dangerous prescription
homethe fdainterviewsdiscussion
interview: steven galson, m.d.

How adequate is the system that we have in the United States for monitoring drugs once they've been approved and they're on the market?

The system that we currently have has a lot of strengths, and it has a lot of weaknesses. The agency is working over the next few years to get more resources and to improve the system for detecting problems after drugs are approved. Some of the main strengths are that we do get a lot of reports, and hundreds of thousands are in the system. We get a lot every year.

We think we can run a high-quality independent program, regardless of the source of the resources, as long as, of course, the resources arent linked to performance goals that are going to interfere with our independence.

The weaknesses of the system are that the quality of the reports aren't that great. They come from many different sources. They may have a lot of detail. They may have a little detail. Sometimes we can't get back to the reporter to get the details that we need to really fill in the cases. The other problem is that the actual reporting rate is low, which means [that of] a lot of the cases of adverse events that happen, we really only see a fairly small proportion of them.

So there are strengths and weaknesses. We think that there are improvements that should be made, and we will make them.

We understand that the Food and Drug Administration only gets about 1 percent to 10 percent -- and that's a big range -- of adverse events reports reflecting what actually occurs out there. Isn't that a dangerous situation -- to be in the dark so much, to not really have a good picture of what's occurring?

photo of galson

Steven Galson is the acting director of the FDA's Center for Drug Evaluation and Research. The CDER oversees the drug approval process and monitors drugs after they are already out on the market. In this interview, Galson discusses this monitoring process, explains how the Prescription Drug User Fee Act helps the FDA, and recounts the Baycol recall. This interview was conducted on Feb. 19, 2003.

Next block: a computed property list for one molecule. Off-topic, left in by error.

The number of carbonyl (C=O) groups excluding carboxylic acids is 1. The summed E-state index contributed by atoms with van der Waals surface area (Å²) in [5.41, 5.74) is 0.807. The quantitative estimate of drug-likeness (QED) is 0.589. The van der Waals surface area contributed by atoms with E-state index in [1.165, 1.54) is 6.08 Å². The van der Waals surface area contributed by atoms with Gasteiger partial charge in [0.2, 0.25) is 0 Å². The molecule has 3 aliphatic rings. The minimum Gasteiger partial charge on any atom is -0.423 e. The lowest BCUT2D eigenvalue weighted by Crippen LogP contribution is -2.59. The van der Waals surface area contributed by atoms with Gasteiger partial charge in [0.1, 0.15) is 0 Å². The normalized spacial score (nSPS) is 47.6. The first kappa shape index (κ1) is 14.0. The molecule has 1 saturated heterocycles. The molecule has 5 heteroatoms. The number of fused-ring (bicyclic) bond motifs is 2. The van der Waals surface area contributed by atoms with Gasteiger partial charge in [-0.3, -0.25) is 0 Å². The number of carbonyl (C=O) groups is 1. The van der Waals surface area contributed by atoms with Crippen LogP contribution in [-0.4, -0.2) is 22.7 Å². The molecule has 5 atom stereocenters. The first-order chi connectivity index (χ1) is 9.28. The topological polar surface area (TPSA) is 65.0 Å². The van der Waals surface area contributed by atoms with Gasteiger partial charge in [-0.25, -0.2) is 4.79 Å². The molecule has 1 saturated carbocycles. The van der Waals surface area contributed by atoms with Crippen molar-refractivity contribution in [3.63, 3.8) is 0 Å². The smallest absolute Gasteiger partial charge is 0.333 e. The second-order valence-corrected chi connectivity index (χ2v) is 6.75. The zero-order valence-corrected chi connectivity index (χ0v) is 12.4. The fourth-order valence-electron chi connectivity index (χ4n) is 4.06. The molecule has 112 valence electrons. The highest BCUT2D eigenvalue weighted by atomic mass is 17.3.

Right. I think that, first of all, the estimates for the proportion of cases that we get is a little bit broader than that. Some people think it's more than 10 percent. But nonetheless, the general point is correct -- that we get a small proportion. We'd like to get more. But the system is imperfect. Without being able to require people to make those reports, if we don't have the authority to do that, it's hard to increase it beyond that. Again, we could do better if we had more case reports. But we're trying to do the best with the system that we have.

How much would it help if it were mandatory that doctors reported the adverse events that they picked up out in the real world?

In theory, it sounds like a great idea. The problem that we've got is that the medical profession really would not like that. They have a lot of paperwork requirements. It probably isn't real practical to expect that to happen. Of course, if it were mandatory, we'd get more case reports, and we'd probably be able to detect things a little bit earlier.

I just don't think it's really practical to expect that to happen with our current medical care system. But there are important improvements that we can make without actually mandating that the reports come in from every clinician.

Some of those ways are [that] we can do a better job of applying statistical and analytical tools to our large database. So improvements in computer science computation, statistics, [and] epidemiology let us look at this data and pick up things earlier.

The other thing is that we can get reports electronically. Now, we sometimes get them electronically. But sometimes, they're paper, and they just get entered by hand. It's very time-consuming, resource-intensive. So if we got all of them electronically, we'd be able to manage the data much better.